There are three classes of clerical officers: clerical officer, library assistant and clerk-typist. When the open competitive examination is held, it is a written examination in so far as clerical officers and library assistants are concerned. With regard to the clerk-typist, one will readily appreciate that unless certificates are produced there must be some sort of oral interview with regard to typing and shorthand.

With regard to the clerical officer and library assistant, if the county manager decides that he has within his own staff some person who can fill these vacancies by way of promotion, then he is entitled to do so. If this amendment is accepted it will debar all members of the staff of local authorities from promotion. That is the effect of the amendment submitted to the House. That is something I would not like to see. I am sure that members of local authorities here would not like to see the staffs prevented from receiving promotion with the local authorities with which they work.

It has happened in the Minister's Department.

They resist our promotion suggestions every time.

But the Deputy wants promotion? The Dublin Corporation have me pestered to sanction promotion, but the Deputy's amendment will put an end to any promotion.

We have not suggested that we are supporting the amendment.

I am not suggesting the Deputy has, but this amendment will prohibit promotion within the local authorities. I know that some Deputies will suggest there are confined competitions held by county managers. That is true. Where a county manager decides to promote and finds that he has a number of personnel on his staff and he cannot make up his mind as to which of them deserves promotion, then he may himself hold an examination confined entirely to the members of the local authority's staff and he may promote one of them. I feel certain that the Deputies who sponsor this amendment did not realise that it would bar promotion within the staff of a local authority. I can assure them, when it is not a case of promotion, a written competitive examination is always held and must be held under the regulations.

Plus an interview.

The Minister tells us that a county manager has absolute discretionary power to select from his staff one whom he considers the most fitting to fill a more responsible position. If that is so, why does not the manager exercise that power independently? Why does he set up a selection board whose selection from time to time convinces most of us that there is an element of injustice and unfairness and, perhaps, political influence in the selection? We are not satisfied. The whole thing is an innovation. Those of us who have been 30 years in public life are not at all satisfied. There is a great deal of suspicion surrounding the selection board. It is only used as a machine——

May I interrupt the Deputy? Is the Deputy referring to promotion now?

Yes. The Minister said —I think he is perfectly right—that the manager has discretionary powers, but in our opinion they are not being exercised. Instead of exercising the powers he has, the manager selects a board in order to get rid of the responsibility himself. From our experience in connection with many of these boards, we are not satisfied with the justice, the fairness or the efficiency with which they are discharged. To use a biblical expression: very often the last are put first.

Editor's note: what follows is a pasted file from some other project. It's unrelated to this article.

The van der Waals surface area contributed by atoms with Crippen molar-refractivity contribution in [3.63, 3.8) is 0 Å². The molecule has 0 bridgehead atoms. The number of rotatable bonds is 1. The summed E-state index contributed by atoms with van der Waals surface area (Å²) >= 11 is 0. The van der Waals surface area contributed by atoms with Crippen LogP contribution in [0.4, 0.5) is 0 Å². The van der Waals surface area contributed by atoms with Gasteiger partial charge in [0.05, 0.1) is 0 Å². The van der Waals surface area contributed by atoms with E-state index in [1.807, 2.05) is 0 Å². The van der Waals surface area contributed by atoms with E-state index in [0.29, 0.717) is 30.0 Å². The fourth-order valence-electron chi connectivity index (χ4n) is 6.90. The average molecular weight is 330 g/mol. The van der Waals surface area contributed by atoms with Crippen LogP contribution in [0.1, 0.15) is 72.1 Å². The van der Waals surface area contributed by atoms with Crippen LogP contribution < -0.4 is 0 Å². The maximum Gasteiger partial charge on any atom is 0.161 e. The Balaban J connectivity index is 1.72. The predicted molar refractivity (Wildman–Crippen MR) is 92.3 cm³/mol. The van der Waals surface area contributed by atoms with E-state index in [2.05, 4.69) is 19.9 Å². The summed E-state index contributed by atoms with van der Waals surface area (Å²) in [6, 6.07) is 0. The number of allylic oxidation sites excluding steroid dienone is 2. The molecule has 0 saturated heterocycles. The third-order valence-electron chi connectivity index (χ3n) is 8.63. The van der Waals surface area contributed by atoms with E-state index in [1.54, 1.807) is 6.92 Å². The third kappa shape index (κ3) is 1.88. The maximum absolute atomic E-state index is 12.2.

I am in agreement with the Deputy but the amendment will not remedy that position.

I think the statement made by the Minister on this amendment is far too alarmist. I think it is designed to frighten those who placed it on the Paper. For a long time I have been very doubtful as to the manner of making many minor appointments by the county manager. I cannot for the life of me see how the acceptance of this amendment could affect existing service in regard to these minor appointments to which I think this amendment refers.

We all know that in so far as the normal clerical staff is concerned these appointments are made as the result of a competitive examination but there is a tremendous number of appointments for which the manager is responsible and which are not made by competitive examination at all but by this system of interview board. I am not so much afraid of the political influence that has been referred to here as I am of some of the far more undesirable influences in the making of these appointments.

The managers are legally responsible. The managers in some cases after the extension of the managerial system to the country exercised that legal responsibility themselves. For some reason or another as a result, perhaps, of public criticism and pressure of one kind or another or as a result, perhaps, of having their decisions questioned by members of local bodies, the managers resorted to the easy way of setting up selection board. Is it not a strange thing in relation to these minor posts because in the main they are minor— in fact, they are entirely minor posts— if the managers had themselves exercised these legal functions, then I would not support the amendment at all because in that case you could point your finger straight and direct, if some appointment was made which was obviously open to criticism, and you could say: "Why did you make that appointment?" You could at least call upon him to give his reasons for making it but the practice has developed of setting up what is called an interview board.

The procedure followed in that case is that the manager tells the secretary of the county council that he wants an interview board. Perhaps he also tells some other senior official the same story. They finally decide on who is to compose this interview board. The manager himself may be a member of it. He need not be. There will be an accountant from a neighbouring county and an engineer from another neighbouring county, and so on. As a result of watching, not any more carefully than many other people, this system for some time, I have come to the conclusion that it is a bad and dangerous system.